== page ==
Mr. Cox. If this fund of $200,000,000 is to be maintained, and is not to be depleted through loans from year to year, will it be sufficient in amount to take care of the future needs of agriculture, and have we any reasonable assurance that Congress will not have this demand made upon it again in the next session?

Mr. Jones. I can not say definitely that it would be sufficient. However, it will go a long ways in dealing with this condition that now prevails. In addition it will have a tendency to get it on a sounder basis, to aid in the development of a sounder credit system, and to work from the present crop production credit system, that we have had from year to year, into the sounder regular financial system of the country.

Mr. MARTIN. When you say “sounder," do you mean that it will be easier for the farmers?

Mr. JONES. No; it will not be easier.
Mr. MARTIN. It will not be sounder for the Government.

Mr. Jones. Yes; it will be sounder for the Government. Undoubtedly it will be sounder than the present method. The present method provides for a crop production loan, pure and simple, with a crop lien as security. In many instances that system has enabled the farmer who had the least crop to come nearest to qualifying for the loan. It has been more difficult for the farmer who was in a good position, or who would have been in a good position, to use the credit to take advantage of the loan. It has caused him to be handicapped. Now, this allocation of one-fourth will be on a perfectly sound basis. It is the portion of the provision that has been practically endorsed in principle in the whole credit system of the Government.

Mr. GREENWOOD. You are proposing to continue the loans with crops as the security.

Mr. Jones. I want the credit based on crops, livestock, or other personal property.

Mr. GREENWOOD. But not on the land?

Mr. JoNEs. No; I do not think the fund would be sufficient to go into that field.

Mr. PURNELL. After all, that is where the greatest demand for flexibility in the credit system arises. The demand comes from the farmer who has a mortgage on his farm rather than from farmers who wish to raise loans on chattels.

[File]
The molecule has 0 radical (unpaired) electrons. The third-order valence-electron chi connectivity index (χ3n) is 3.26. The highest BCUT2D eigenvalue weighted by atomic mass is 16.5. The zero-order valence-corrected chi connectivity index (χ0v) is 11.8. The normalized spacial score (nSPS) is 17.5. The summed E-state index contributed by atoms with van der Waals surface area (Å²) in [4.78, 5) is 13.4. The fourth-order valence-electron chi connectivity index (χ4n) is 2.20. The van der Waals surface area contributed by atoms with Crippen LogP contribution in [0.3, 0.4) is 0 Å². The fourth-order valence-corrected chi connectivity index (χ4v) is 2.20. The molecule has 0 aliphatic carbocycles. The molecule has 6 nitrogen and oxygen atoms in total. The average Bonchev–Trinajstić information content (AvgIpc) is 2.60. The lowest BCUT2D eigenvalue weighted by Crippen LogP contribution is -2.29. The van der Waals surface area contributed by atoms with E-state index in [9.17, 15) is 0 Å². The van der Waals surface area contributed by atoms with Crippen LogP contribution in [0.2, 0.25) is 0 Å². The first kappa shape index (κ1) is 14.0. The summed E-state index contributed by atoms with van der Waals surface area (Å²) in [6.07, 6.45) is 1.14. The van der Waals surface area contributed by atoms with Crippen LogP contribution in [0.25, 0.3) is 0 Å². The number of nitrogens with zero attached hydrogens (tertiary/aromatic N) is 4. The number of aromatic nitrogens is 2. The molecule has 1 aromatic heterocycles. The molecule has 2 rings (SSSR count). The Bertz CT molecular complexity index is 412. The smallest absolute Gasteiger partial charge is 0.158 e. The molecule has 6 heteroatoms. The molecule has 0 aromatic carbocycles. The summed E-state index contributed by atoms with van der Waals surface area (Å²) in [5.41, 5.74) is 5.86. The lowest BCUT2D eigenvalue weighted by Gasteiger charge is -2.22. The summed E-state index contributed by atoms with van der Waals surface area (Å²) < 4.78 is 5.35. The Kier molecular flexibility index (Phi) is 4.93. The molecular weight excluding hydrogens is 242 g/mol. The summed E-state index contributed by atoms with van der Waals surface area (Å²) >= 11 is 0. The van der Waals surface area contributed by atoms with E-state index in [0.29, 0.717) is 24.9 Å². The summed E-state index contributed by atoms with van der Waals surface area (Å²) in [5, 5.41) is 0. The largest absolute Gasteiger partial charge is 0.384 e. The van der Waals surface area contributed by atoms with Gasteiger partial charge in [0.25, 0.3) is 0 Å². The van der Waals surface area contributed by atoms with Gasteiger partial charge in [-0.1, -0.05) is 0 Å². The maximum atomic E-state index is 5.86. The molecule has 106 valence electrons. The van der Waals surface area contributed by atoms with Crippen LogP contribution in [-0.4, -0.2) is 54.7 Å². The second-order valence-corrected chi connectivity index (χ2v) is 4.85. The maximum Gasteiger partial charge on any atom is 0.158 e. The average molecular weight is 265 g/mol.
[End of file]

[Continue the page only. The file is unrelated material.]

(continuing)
Mr. JONES. That is, perhaps, true, but, as you know, these moneys have been limited to crop production loans. The fund can only be used now in making loans for the actual production of crops. This takes away the limit, so that the farmer, if he can take advantage of the loan at all, can use it for the purpose of easing his tax burden, for instance, his land loan, or any other purpose of that character.

Mr. MICHENER. Is not the farmer more interested in the price that he gets for his products, and for some stabilization of prices, than in the borrowing of more money!

Mr. JONES. That is undoubtedly so; and yet, while that process is being worked out, there are many of them who are absolutely tied up so that they can not move. Mr. MICHENER. Who is urging this?

Mr. JONES. All of the farm organizations are favorable to it. We had them over there this morning. We had representatives of the National Grange, the American Farm Bureau Federation, and the National Farmers' Union. All of them indorsed this resolution. We have had representatives of bankers in New Mexico, from rangers, livestock people, and farmers throughout the South and Southwest, and they join in indorsing this proposition. I intended to bring some correspondence that came to me after the resolution was reported out, including letters and telegrams from farm organizations, all indorsing the resolution.

Mr. MICHENER. As a matter of fact, if we are now going into the chattel loan business, the administration will be

Mr. Jones (interposing). As a matter of fact, Congress definitely allocated this fund for this purpose, but on a basis much less sound than the one proposed in this resolution. The agricultural needs run over the $200,000,000 allocated to them, and the money certainly ought to be made available for them.

Mr. MICHENER. That was for crop production loans, in cases where they could not get sufficient money to procure seed or to harvest crops. They could use this money for any purpose they saw fit.

Mr. Jones. They can use it for anything if they put up adequate security.

Mr. MICHENER. If the farmer wants to buy a new automobile, and can put up sufficient security, he could get the money for that purpose.

Mr. JONES. I have an idea that it will be like any other application for credit. For instance, a man may go to a banker to borrow money, and he can use the money as he pleases, if the banker lets him have it.

Mr. MICHENER. This is a little different. The Government has never gone so far in all its history as to provide that an individual can come in and borrow money for any purpose he sees fit, if he can put up enough security for it.